In fact, some school districts are using integration revenue primarily to create opportunities for students from different racial and ethnic backgrounds to understand each other better. In St. Cloud, we actually use a very small amount of integration revenue for this purpose -- the annual "respect retreat" being a specific example. Other school districts are using integration revenue to strengthen educational results for disadvantaged students. For example, some of the districts in the west metro area are funding the AVID (advancement through individual determination) program, which is a highly rigorous program that promotes better study habits and encourages participation in more demanding coursework. Our district generally emphasizes use of integration revenue to fund improved educational programs and promote student achievement.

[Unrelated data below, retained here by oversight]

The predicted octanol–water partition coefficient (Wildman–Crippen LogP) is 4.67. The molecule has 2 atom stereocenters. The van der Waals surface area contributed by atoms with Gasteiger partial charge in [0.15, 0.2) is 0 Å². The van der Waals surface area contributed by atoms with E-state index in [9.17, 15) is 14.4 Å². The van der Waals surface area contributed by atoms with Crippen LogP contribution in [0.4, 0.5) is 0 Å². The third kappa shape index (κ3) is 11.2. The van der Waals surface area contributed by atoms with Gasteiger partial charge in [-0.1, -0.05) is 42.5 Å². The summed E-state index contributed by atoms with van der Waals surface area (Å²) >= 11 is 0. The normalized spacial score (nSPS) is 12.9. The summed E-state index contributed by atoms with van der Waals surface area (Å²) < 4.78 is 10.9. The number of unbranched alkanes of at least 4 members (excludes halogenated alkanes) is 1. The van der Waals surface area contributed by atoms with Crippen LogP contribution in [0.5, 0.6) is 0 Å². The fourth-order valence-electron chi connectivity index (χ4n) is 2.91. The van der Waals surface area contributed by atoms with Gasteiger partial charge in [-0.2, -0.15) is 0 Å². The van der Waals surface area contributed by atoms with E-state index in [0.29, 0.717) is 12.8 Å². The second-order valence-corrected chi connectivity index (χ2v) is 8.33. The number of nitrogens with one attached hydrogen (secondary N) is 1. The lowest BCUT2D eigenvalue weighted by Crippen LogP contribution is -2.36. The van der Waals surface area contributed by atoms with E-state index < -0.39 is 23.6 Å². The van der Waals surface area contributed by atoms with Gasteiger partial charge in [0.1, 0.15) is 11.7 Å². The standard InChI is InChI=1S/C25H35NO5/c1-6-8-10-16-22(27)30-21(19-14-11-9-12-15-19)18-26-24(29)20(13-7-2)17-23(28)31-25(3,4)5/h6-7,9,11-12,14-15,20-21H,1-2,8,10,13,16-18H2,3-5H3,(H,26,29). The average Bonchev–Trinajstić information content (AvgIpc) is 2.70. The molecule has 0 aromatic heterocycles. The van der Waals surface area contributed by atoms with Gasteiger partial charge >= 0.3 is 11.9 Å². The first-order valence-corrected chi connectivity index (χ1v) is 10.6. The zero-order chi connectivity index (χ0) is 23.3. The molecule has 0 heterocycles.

The integration program is not a public relations program as one recent commenter contended. Nor, in St. Cloud, is it primarily designed to promote inter-racial understanding, as the Times recently reported. But before you get the idea that my purpose is to defend the state integration revenue program, let me begin, by saying that I think that the current integration revenue law has some major flaws. This year's legislature is requiring that the uses of integration revenue receive a comprehensive searching review. And I support that review. During the last legislative session I wrote a letter to all of the leading legislators involved in education finance urging them to modify the integration revenue program to allow school districts to use that revenue more directly to impact learning. I believe that by far the most effective way of "integrating" minority and disadvantaged students into the mainstream is to assure that they succeed academically. If they succeed, then integration will follow almost automatically. If they do not succeed, integration is a hollow objective leading to disappointment and failure.